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Unit 1 – Measurements

Chapter 1- Timberlake
Sections 1 & 2 - Units
of Measurement.
Systems of
measurement
–Metric
–SI (System
International)
Metric Prefixes – see
table 1.3 page 5
Length
– Metric and SI base unit – meter (m)
– 1 m = 39.4 inches
– 1 in = 2.54 cm
– Equalities - in future calculations,
these numbers are “exact”
• 1 m = 100 cm
• 1 m = 1000 mm
Volume = space occupied
– Metric base unit = liter (L)
– 1 L = 1.06 quarts
– 946 mL = 1 quart
– Equalities
• 1 cm3 = 1 cc = 1 mL
• 1000 cm3 = 1000 mL = 1 L
Mass – quantity of material
contained
– Metric base unit = gram (g)
– 1 kg = 2.20 pounds
– 454 g = 1 pound
– Equalities
• 1 kg = 1000 g
• 1 g = 1000 mg
• 1 mg = 1000 µg
Homework: read pp 1-
9, do 1.1 to 1.14 evens
Section 3 – Conversion
Factors
Changing units using
equalities
–If a = a, then a/a = 1
–if a = b then a/ b = 1
and b/a =1
Example Conversions
• equality: 1 m = 100 cm
• conversion factors: 1
m/100 cm or 100 cm/1 m
• see other examples pages
10 – 12
Homework: 1.16 to
1.20 evens
Section 4 – Significant
Figures
Significant Figures –
• numbers reported in
measurements including
the last estimated digit.
Estimating the last digit.
• See cylinder A page 14 ;
volume is between 30 mL
and 40 mL
• 35 mL has 2 significant
figures: 1 is measured, 1
is estimated.
Zeros
• Zeros that are measured
are significant
• Zeros that hold places
(like hundreds or
hundredths) are not
significant.
Zero rules
• Significant zeros
–between nonzero digits
(205) 3 sig figs
–at end of decimal
number (2.0) 2 sig figs
Nonsignificant zeros
zero in front of
decimal (.02) 1 sig fig
zero at end of
nondecimal number
(560) 2 sig figs
Exact numbers
• numbers not measured
but counted
• equalities
• See table 1.9 page 15
for examples
Rounding
• 8.54 is rounded to 8.5
(4 or less- drop)
• 8.55 is rounded to 8.6
(5 or more – drop and
increase)
Significant Figures after
Calculations
• Multiplication and Division
– Final answer has same as measurement
with fewest sig figs.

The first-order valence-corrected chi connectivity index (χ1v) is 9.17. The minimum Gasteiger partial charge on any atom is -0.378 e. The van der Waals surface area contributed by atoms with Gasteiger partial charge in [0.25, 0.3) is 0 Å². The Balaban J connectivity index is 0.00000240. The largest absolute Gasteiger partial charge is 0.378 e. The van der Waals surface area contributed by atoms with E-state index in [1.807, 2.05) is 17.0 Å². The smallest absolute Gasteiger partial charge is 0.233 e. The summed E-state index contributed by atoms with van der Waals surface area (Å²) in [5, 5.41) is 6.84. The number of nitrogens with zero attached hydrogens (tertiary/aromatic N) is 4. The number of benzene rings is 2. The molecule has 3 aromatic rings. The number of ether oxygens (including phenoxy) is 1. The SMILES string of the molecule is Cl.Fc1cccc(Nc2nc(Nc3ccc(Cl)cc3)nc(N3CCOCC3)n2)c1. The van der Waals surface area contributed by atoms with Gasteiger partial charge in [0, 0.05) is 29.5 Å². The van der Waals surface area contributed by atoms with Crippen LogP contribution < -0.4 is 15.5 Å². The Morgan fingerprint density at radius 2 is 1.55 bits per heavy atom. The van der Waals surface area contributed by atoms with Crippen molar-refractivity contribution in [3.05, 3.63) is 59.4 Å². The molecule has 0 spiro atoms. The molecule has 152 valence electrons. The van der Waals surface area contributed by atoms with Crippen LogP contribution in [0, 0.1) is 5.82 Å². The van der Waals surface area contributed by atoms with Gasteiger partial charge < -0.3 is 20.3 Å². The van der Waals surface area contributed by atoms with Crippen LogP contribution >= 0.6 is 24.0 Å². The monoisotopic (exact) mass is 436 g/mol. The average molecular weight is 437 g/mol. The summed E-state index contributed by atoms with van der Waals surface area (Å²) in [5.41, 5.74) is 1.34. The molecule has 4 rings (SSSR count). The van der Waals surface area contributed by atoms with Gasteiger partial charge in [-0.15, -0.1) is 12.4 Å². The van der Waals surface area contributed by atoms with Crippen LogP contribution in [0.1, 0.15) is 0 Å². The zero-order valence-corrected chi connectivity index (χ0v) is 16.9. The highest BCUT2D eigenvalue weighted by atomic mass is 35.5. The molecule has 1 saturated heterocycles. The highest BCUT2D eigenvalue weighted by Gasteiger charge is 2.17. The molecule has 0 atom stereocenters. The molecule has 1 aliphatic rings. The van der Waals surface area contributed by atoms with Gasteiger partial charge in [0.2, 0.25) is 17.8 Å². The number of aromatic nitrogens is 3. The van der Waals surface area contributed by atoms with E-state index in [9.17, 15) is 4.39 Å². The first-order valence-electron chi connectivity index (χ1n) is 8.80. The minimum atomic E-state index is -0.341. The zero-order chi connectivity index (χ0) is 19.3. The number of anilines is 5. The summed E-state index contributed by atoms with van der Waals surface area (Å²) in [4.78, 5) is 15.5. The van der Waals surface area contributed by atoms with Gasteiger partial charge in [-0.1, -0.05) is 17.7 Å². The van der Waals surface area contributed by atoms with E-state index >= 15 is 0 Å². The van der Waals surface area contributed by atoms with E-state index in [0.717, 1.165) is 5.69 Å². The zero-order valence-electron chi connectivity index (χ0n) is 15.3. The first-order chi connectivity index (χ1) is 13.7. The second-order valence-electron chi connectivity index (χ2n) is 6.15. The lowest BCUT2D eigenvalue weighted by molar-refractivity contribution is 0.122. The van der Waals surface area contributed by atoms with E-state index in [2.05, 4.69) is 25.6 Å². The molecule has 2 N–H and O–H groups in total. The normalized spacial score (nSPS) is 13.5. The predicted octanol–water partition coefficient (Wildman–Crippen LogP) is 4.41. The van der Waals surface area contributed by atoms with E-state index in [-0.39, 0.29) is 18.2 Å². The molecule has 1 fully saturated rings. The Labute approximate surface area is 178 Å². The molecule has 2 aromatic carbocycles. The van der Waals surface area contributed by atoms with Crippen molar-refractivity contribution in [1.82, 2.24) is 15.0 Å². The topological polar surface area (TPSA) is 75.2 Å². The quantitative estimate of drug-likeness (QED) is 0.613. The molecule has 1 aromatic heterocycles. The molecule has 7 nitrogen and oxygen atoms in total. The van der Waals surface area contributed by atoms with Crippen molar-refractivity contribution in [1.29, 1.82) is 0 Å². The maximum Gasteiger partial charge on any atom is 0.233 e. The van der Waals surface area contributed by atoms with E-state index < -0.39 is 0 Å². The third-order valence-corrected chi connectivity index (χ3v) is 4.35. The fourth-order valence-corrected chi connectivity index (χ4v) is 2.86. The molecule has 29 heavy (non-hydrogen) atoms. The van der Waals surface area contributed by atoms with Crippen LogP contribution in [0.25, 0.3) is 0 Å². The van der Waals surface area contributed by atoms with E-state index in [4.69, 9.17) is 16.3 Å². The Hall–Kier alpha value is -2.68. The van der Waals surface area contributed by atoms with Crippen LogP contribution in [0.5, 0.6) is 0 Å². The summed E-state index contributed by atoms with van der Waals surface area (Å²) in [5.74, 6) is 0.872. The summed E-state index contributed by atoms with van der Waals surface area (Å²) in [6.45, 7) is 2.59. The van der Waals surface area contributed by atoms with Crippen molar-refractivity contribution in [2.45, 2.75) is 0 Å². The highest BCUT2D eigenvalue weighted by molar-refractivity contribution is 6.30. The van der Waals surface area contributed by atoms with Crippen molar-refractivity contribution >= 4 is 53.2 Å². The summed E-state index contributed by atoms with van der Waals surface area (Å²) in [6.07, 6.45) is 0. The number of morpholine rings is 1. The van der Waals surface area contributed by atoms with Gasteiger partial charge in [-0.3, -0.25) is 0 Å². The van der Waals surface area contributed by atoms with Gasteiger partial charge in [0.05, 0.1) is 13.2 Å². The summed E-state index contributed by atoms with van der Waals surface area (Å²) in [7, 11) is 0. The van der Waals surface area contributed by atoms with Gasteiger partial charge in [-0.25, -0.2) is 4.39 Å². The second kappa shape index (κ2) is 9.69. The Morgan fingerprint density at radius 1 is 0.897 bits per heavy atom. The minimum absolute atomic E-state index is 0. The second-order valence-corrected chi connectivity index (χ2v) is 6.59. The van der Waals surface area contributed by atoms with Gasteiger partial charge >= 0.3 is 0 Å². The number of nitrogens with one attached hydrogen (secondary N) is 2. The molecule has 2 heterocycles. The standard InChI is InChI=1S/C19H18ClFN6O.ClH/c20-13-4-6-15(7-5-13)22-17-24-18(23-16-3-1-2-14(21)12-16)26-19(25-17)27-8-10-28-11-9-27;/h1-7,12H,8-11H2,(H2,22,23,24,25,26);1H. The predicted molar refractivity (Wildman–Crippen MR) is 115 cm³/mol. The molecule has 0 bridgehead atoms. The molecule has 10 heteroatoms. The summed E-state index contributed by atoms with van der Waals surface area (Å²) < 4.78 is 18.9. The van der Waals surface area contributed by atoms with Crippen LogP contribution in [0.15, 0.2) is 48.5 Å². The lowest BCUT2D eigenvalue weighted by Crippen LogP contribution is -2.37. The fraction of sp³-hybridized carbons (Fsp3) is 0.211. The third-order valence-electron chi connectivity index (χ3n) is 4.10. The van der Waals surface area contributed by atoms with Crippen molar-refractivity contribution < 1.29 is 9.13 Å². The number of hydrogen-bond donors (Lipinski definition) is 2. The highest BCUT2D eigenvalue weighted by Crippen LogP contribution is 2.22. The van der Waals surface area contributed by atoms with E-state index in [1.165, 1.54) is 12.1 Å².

– 2 x 35.5 = 71 2 has 1 sig fig: 70
Adding and Subtraction
–Final answer with same
number of decimal
places as least accurate
measurement
–3.4 + 3.5689 = 6.9689
round off to 10ths place
or 7.0
Practice Practice
Practice !!!
Homework 1.22 to 1.34
evens
Section 5 – Problem Solving
Example:
• 1 lb of apples cost 48
cents, how much will
2.0 lbs cost?
• Step 1 - Given
quantity is 2.0 lbs
Step 2 - Unit
plan. Convert lb
to cents.
Step 3 - Establish
conversion factors

• 1 lb apples = 48 cents
• 1 lb / 48 cents or
48 cents / 1 lb
Step 4 Set up
problem
• given x conversion
factor = answer
• 2.0 lb x 48 cents/ 1 lb =
96 cents
Units must
cancel !!!!

Lbs cancel lbs.


Do sample
problems 1.9, 10,
11, and 12
Homework: 1.36
to 1.44 evens
Measuring precisely
Always take the time to measure
“exactly” using both the concept of
precision and accuracy.!
Accuracy – often depends on
where you start.
Accuracy is high
Accuracy will be low
Precision depends on care of
measurement.
• What do you think the most precise
measurement should be?

14 ?
14.4?
14.40?
14.41?
14. 40 cm or
How to help with precision
14.41 cm

• Use a triangle to help.


What is the measurement?
6.57 cm
Use
In mm?
a better ruler!
Use
65.7 mma piece of paper
2 measured – 1 estimated
Section 6 –
Density and
Specific Gravity
Density = mass /
volume of same
substance
See Sample
problem 1.14
Measuring
Density by
Displacing Water
Using Density in
Calculations
See sample
problem 1.17
Specific Gravity(sp
gr): Ratio between
density of substance
and density of water.
water is 1.00 g/mL
for our purposes but
varies slightly with
temperature.
sp gr = density of
sample / density of
water.
Units must match
and therefore cancel
out.
Homework:
Problems 1.46 to
1.50